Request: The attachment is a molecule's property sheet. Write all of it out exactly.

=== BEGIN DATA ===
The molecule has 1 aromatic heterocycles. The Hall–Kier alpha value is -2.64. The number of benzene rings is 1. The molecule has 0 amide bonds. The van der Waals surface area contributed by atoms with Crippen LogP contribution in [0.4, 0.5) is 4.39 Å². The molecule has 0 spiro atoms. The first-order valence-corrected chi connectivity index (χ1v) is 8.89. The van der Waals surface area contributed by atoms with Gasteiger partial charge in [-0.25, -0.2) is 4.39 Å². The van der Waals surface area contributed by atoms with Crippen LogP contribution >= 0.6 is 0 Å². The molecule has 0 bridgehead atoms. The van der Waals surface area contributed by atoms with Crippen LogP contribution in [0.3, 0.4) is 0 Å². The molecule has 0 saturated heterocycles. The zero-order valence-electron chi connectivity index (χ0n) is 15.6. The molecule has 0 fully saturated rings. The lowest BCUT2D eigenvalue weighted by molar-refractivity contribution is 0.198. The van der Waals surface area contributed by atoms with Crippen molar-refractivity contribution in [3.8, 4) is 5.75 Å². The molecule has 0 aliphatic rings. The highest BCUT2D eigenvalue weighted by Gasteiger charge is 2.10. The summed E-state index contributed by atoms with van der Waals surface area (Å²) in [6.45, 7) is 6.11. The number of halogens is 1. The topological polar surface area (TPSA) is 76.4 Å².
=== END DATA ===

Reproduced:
The molecule has 1 aromatic heterocycles. The Hall–Kier alpha value is -2.64. The number of benzene rings is 1. The molecule has 0 amide bonds. The van der Waals surface area contributed by atoms with Crippen LogP contribution in [0.4, 0.5) is 4.39 Å². The molecule has 0 spiro atoms. The first-order valence-corrected chi connectivity index (χ1v) is 8.89. The van der Waals surface area contributed by atoms with Gasteiger partial charge in [-0.25, -0.2) is 4.39 Å². The van der Waals surface area contributed by atoms with Crippen LogP contribution >= 0.6 is 0 Å². The molecule has 0 bridgehead atoms. The van der Waals surface area contributed by atoms with Crippen LogP contribution in [0.3, 0.4) is 0 Å². The molecule has 0 saturated heterocycles. The zero-order valence-electron chi connectivity index (χ0n) is 15.6. The molecule has 0 fully saturated rings. The lowest BCUT2D eigenvalue weighted by molar-refractivity contribution is 0.198. The van der Waals surface area contributed by atoms with Crippen molar-refractivity contribution in [3.8, 4) is 5.75 Å². The molecule has 0 aliphatic rings. The highest BCUT2D eigenvalue weighted by Gasteiger charge is 2.10. The summed E-state index contributed by atoms with van der Waals surface area (Å²) in [6.45, 7) is 6.11. The number of halogens is 1. The topological polar surface area (TPSA) is 76.4 Å².